Wow! I love that letter. She had a good and proper vent. Her logic is impeccable and her anger is palpable. Sarcasm and wit, a deadly combination. I love the fact that she would call the police in on him if he duelled. The notion that she holds him up as a teacher of the world and that she despairs for the world to have such a teacher is a fantastic metaphor. She does not spare him and perhaps herself by this strong criticism.
In the meantime, Browning's letter arrives in Wimpole street without a care in the world. He is correcting his proofs and incorporating her corrections and thinking how wonderful his Miss Barrett is for correcting his proofs:

"What am I to say next, my Ba? When I write my best and send 'grateful' to you--you send my proof back, 'grateful (h)'--Then I must do and say what you hate..for I am one entire gratitude to you, God knows!"

But already she is worried that she has gone too far and sends off another letter:

"In my letter this morning......I was amused at myself yesterday, after the first movement, for liking to hear you say that 'dry biscuits satisfied' you--because afterall, I should not be easy to see you living on dry biscuits..Ceres & Bacchus forbid!...every variety of  'Epicuri de grege porcus [a pig from Epicurus' herd],' I have a sort of indisposition to..even as the animal itself (pork of nature & the kitchen) I avoid like a Jewish woman. Do you smile? And did I half (or whole) make you angry this morning through being so didactic & detestable? Will you challenge me to six paces at Chalk Farm, & will you 'take aim' this time & put an end to every sort of pretence in me to other approaches between us two? Tell me if you are angry, dearest! I ask you to tell me if you felt (for the time even) vexed with me..I want to know..I NEED to know....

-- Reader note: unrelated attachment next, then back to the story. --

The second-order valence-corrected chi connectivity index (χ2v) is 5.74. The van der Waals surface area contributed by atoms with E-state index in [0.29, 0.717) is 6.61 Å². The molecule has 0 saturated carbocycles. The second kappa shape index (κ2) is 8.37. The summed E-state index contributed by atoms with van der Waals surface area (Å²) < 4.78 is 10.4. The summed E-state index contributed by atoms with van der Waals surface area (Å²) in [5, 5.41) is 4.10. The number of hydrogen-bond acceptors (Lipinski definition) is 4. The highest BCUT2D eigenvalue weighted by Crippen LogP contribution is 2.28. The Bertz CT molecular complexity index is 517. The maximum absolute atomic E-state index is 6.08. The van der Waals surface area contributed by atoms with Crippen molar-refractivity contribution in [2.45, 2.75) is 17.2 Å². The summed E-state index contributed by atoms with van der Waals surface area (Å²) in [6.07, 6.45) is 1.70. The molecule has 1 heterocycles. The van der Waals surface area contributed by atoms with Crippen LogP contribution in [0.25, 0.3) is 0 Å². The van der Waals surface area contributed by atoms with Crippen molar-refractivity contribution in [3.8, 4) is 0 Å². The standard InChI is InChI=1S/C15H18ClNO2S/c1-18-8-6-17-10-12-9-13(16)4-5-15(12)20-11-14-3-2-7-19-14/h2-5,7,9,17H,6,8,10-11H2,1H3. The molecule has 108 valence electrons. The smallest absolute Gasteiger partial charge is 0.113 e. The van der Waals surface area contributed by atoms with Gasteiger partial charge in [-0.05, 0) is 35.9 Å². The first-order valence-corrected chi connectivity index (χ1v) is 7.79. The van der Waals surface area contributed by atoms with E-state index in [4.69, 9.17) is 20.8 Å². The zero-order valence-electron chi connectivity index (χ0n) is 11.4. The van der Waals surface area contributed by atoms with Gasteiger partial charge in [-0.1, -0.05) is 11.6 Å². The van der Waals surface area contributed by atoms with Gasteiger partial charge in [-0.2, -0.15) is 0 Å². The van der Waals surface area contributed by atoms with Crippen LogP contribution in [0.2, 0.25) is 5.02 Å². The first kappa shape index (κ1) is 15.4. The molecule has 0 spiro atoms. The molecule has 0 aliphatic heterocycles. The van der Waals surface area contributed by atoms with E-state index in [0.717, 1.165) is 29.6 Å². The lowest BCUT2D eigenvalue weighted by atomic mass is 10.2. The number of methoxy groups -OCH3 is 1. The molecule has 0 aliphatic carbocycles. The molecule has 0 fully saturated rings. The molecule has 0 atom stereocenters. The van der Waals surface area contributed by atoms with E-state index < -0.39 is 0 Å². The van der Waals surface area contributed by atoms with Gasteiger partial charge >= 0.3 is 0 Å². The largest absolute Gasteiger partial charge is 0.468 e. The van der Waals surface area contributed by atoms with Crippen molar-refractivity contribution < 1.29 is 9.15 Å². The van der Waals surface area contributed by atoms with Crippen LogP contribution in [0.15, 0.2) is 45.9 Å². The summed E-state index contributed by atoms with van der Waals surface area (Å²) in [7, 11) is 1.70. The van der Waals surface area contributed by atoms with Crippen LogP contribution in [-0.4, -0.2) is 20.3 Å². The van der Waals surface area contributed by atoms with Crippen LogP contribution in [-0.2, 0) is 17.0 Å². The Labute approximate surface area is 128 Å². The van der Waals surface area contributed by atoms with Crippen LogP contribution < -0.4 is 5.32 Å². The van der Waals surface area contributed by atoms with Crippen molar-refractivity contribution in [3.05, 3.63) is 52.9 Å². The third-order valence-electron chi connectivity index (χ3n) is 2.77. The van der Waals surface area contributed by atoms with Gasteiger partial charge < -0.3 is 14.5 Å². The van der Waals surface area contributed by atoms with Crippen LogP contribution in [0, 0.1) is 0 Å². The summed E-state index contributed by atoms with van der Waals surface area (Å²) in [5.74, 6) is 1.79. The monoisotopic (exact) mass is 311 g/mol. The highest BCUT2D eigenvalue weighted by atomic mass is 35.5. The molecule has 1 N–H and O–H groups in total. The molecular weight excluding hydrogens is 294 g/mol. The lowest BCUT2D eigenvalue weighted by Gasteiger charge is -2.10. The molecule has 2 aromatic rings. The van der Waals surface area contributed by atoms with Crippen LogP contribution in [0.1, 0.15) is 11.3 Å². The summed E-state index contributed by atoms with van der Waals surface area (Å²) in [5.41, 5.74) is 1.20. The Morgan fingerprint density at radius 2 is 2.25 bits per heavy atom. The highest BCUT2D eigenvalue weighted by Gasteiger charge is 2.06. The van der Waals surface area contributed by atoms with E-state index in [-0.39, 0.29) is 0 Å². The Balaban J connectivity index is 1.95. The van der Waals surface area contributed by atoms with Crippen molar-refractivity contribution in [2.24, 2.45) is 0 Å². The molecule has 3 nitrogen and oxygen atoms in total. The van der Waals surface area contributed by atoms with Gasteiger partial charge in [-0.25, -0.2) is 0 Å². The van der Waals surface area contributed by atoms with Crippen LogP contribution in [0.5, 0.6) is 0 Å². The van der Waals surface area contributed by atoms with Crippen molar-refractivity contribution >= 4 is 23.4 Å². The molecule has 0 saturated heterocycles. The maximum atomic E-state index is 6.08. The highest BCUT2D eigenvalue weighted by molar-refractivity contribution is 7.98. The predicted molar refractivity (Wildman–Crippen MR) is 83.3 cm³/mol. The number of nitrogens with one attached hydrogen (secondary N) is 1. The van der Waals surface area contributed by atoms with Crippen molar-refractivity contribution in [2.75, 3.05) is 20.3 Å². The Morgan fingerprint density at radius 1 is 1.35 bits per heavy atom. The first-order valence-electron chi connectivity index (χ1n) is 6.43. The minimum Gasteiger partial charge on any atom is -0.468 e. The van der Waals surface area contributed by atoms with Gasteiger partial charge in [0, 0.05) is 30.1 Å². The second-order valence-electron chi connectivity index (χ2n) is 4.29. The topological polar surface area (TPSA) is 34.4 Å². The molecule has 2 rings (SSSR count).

So I spoke my mind--& you are vexed with me which I feel in the air. May God bless you dearest, dearest! Forgive, as best you can, best, your Ba"

How wonderfully womanly of her. She has strong opinions and she gives vent to them and then fears the consequences. What will Browning's response be? He can be pretty hot headed. Is she feeling the air correctly? Will this be the end of the affair? We know that it is not--but she doesn't. Browning is pretty good at cooling her off. Will he give in and admit that he is wrong or will he argue the point? Stay tuned.....